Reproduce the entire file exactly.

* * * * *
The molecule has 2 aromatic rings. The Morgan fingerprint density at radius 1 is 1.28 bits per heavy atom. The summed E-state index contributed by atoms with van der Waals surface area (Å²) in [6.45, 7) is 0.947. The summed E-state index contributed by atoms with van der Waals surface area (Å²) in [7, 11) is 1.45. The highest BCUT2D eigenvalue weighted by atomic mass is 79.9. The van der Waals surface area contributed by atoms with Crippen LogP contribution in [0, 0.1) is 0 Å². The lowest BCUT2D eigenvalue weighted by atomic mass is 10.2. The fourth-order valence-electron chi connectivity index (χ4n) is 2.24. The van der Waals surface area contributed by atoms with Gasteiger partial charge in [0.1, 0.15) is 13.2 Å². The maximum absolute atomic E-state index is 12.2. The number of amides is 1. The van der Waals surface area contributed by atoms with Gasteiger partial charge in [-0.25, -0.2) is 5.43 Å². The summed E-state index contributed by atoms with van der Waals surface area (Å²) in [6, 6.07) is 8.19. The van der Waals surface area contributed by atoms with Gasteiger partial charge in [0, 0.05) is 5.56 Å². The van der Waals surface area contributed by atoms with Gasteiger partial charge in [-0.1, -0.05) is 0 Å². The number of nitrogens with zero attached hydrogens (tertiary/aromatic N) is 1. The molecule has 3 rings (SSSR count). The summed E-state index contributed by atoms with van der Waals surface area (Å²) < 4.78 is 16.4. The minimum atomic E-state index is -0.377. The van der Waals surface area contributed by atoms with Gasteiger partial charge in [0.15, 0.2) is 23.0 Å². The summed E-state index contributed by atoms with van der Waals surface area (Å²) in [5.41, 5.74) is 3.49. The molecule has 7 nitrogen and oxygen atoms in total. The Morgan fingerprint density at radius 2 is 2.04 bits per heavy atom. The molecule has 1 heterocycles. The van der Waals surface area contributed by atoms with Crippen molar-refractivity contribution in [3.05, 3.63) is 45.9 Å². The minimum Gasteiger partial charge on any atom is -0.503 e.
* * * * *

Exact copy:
The molecule has 2 aromatic rings. The Morgan fingerprint density at radius 1 is 1.28 bits per heavy atom. The summed E-state index contributed by atoms with van der Waals surface area (Å²) in [6.45, 7) is 0.947. The summed E-state index contributed by atoms with van der Waals surface area (Å²) in [7, 11) is 1.45. The highest BCUT2D eigenvalue weighted by atomic mass is 79.9. The van der Waals surface area contributed by atoms with Crippen LogP contribution in [0, 0.1) is 0 Å². The lowest BCUT2D eigenvalue weighted by atomic mass is 10.2. The fourth-order valence-electron chi connectivity index (χ4n) is 2.24. The van der Waals surface area contributed by atoms with Gasteiger partial charge in [0.1, 0.15) is 13.2 Å². The maximum absolute atomic E-state index is 12.2. The number of amides is 1. The van der Waals surface area contributed by atoms with Gasteiger partial charge in [-0.25, -0.2) is 5.43 Å². The summed E-state index contributed by atoms with van der Waals surface area (Å²) in [6, 6.07) is 8.19. The van der Waals surface area contributed by atoms with Gasteiger partial charge in [0, 0.05) is 5.56 Å². The van der Waals surface area contributed by atoms with Gasteiger partial charge in [-0.1, -0.05) is 0 Å². The number of nitrogens with zero attached hydrogens (tertiary/aromatic N) is 1. The molecule has 3 rings (SSSR count). The summed E-state index contributed by atoms with van der Waals surface area (Å²) < 4.78 is 16.4. The minimum atomic E-state index is -0.377. The van der Waals surface area contributed by atoms with Gasteiger partial charge in [0.15, 0.2) is 23.0 Å². The summed E-state index contributed by atoms with van der Waals surface area (Å²) in [5.41, 5.74) is 3.49. The molecule has 7 nitrogen and oxygen atoms in total. The Morgan fingerprint density at radius 2 is 2.04 bits per heavy atom. The molecule has 1 heterocycles. The van der Waals surface area contributed by atoms with Crippen molar-refractivity contribution in [3.05, 3.63) is 45.9 Å². The minimum Gasteiger partial charge on any atom is -0.503 e.